REASONS FOR DESIGNATION
Ringworks are medieval fortifications built and occupied from the late Anglo-Saxon period to the later 12th century. They comprised a small defended area containing buildings which was surrounded or partly surrounded by a substantial ditch and a bank surmounted by a timber palisade or, rarely, a stone wall. Occasionally a more lightly defended embanked enclosure, the bailey, adjoined the ringwork. Ringworks acted as strongholds for military operations and in some cases as defended aristocratic or manorial settlements. They are rare nationally with only 200 recorded examples and less than 60 with baileys. As such, and as one of a limited number and very restricted range of Anglo-Saxon and Norman fortifications, ringworks are of particular significance to our understanding of the period.
The ringwork in Castlehill Wood is a small but reasonably well-preserved example which, although partially disturbed by quarrying, retains substantial archaeological remains including the foundations of stone buildings. In addition, it is believed to be one of the rarer forms of ringwork with an attached bailey, though this bailey is not included in the scheduling.
Although elsewhere recorded as a motte, this monument, sometimes known as Mouselow Castle, is in fact a ringwork. It includes an oval earthwork, constructed at the summit of a steep hill, enclosed on all but the south-west side by a ditch and a substantial counterscarp bank. A bailey or outer enclosure may originally have extended to the south-west, but this area is not included in the scheduling as it has been heavily disturbed by quarrying. The central earthwork comprises an area measuring c.30m by 20m surrounded by 3m wide bank. The bank stands between 1m and 1.5m above the interior but is between 3m and 4m high above the bottom of the surrounding ditch. Low, grass- covered mounds, visible on the north-west and south-east sides of the enclosed area, are interpreted as the sites of buildings. The ditch, which has a V- shaped profile, is c.6m wide and was found, by excavation, originally to have been 2.3m deep. The upcast material from the ditch was used to construct the counterscarp bank which is c.5m wide and up to 3m wide. A line of turf found within the latter indicates that it was heightened at some point and that the ditch must therefore have been recut. This shows there to have been at least two phases to the fortification of the site. The precise function of the ringwork is unknown but it commands wide views over the surrounding moorland and overlooks the confluence of Dinting Vale and the valley of the River Etherow.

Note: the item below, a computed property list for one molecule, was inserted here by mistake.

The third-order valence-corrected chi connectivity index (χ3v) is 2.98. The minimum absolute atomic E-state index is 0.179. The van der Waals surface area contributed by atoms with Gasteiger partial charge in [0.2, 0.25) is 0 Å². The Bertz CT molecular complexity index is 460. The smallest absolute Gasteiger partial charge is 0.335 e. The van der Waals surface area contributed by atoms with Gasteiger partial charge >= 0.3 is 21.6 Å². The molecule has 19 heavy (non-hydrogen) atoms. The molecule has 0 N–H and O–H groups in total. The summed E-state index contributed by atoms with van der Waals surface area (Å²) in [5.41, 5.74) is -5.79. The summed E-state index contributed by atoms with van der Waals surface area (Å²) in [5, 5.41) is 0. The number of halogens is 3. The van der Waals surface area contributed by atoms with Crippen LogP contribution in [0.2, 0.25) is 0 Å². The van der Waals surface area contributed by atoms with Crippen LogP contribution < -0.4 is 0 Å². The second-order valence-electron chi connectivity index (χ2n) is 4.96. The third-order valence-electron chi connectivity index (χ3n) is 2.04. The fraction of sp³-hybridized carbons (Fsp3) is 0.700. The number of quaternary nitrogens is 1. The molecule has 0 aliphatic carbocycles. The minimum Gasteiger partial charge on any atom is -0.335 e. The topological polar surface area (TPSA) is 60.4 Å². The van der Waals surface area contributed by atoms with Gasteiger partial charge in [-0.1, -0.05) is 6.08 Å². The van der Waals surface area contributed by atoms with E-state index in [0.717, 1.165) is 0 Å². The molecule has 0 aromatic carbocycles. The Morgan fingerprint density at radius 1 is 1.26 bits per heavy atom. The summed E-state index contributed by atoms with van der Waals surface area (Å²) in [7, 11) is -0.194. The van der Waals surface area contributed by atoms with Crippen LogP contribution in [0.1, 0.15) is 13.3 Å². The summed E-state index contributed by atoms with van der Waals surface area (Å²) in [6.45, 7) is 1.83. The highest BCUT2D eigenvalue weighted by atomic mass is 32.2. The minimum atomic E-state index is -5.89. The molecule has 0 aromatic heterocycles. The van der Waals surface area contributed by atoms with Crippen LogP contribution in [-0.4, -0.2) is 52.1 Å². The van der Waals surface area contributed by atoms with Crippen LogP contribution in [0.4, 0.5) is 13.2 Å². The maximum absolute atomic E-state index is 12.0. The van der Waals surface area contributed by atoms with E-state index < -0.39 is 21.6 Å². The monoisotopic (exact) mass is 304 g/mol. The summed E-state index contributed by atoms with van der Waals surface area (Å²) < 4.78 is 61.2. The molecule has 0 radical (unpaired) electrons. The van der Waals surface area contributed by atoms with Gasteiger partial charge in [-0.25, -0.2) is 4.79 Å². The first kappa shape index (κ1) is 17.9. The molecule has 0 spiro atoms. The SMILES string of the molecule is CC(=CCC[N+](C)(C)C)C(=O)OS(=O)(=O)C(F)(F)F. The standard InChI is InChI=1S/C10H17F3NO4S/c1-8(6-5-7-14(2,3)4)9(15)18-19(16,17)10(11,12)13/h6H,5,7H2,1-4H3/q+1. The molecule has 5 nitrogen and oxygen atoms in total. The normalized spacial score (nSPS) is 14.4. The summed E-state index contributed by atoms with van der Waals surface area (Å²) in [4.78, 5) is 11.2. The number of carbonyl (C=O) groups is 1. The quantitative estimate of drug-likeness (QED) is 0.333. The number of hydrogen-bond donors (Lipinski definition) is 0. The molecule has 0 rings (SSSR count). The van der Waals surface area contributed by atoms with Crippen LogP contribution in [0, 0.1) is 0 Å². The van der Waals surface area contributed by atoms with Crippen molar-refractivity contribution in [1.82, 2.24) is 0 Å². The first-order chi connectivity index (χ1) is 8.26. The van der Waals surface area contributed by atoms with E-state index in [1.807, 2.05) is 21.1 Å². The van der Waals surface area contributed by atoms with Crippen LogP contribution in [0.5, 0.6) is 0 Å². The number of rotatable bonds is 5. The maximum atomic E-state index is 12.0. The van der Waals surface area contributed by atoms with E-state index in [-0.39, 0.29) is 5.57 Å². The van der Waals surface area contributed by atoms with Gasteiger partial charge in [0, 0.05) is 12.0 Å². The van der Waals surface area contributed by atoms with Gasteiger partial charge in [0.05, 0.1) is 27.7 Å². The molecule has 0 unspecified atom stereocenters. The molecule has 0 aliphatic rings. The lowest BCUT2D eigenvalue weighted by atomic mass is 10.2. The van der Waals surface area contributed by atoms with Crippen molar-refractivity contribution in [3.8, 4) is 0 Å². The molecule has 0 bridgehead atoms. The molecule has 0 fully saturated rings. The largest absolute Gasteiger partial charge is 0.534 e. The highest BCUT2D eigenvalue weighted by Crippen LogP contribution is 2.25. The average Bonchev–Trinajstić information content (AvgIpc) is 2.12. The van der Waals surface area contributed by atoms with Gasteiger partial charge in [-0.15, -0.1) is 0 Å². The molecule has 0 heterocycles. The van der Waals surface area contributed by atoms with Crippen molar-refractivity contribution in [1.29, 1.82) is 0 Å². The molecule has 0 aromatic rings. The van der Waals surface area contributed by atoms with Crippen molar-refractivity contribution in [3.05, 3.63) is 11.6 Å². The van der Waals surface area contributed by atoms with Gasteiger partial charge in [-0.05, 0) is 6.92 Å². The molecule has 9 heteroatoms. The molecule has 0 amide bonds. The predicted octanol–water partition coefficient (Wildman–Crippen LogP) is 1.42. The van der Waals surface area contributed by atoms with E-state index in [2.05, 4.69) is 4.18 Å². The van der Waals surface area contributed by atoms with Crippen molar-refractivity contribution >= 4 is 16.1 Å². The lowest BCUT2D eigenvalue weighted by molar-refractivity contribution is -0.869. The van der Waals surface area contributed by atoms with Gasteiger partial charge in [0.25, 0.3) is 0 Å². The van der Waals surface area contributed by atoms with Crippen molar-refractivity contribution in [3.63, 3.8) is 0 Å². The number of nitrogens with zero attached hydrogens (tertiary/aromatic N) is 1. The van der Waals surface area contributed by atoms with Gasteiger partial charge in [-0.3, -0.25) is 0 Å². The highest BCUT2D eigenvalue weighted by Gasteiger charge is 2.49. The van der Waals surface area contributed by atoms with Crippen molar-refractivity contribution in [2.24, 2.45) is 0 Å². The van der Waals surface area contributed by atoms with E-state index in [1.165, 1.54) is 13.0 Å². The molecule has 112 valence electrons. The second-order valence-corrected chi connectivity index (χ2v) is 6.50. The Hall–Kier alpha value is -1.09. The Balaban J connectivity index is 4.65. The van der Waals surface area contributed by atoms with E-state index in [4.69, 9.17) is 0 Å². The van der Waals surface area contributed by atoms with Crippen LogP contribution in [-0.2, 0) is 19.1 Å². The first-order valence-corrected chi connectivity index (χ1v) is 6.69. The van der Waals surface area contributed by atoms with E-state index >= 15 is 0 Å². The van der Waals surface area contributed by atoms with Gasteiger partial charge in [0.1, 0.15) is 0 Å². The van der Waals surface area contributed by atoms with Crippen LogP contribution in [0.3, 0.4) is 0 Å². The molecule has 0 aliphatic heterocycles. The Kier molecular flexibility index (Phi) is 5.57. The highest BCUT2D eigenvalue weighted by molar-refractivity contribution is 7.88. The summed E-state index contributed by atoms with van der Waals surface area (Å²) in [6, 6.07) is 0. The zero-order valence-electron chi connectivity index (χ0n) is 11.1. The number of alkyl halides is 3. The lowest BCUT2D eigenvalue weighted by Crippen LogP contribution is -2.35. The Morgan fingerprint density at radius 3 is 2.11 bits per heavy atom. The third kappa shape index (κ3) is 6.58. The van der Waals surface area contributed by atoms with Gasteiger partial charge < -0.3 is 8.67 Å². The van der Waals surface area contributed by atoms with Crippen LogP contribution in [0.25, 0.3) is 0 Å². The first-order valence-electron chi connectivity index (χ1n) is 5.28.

Book Reference - Author: Aiken, J - Title: A description of the countryside from 30-40 mls round Manchester - Date: 1795 - Type: DESC TEXT
Book Reference - Title: Victoria County History: Derby I - Date: 1905 - Type: DESC TEXT
Book Reference - Author: Hart, C.R. - Title: North Derbyshire Archaeological Survey - Date: 1981 - Type: DESC TEXT - Description: Re Leland's 'Collectanea'
Other Reference - Author: Reeve, Glynis - Title: Facsimile reproduction of ... excavations by J Scott c. 1963 - Date: 1984 - Journal Title: Mouselow Castle, an interim report 1984/85 - Type: EXCAVATION RECORDS - Description: Report held by Mr and Mrs Goddard
Book Reference - Author: Reeve, Glynis - Title: Mouselow Castle, an interim report 1984/85 - Date: 1984 - Type: EXCAVATION REPORT - Description: Report held by Mr and Mrs Goddard
Book Reference - Author: Watson, J - Title: Archaeologica - Date: 1779 - Type: DESC TEXT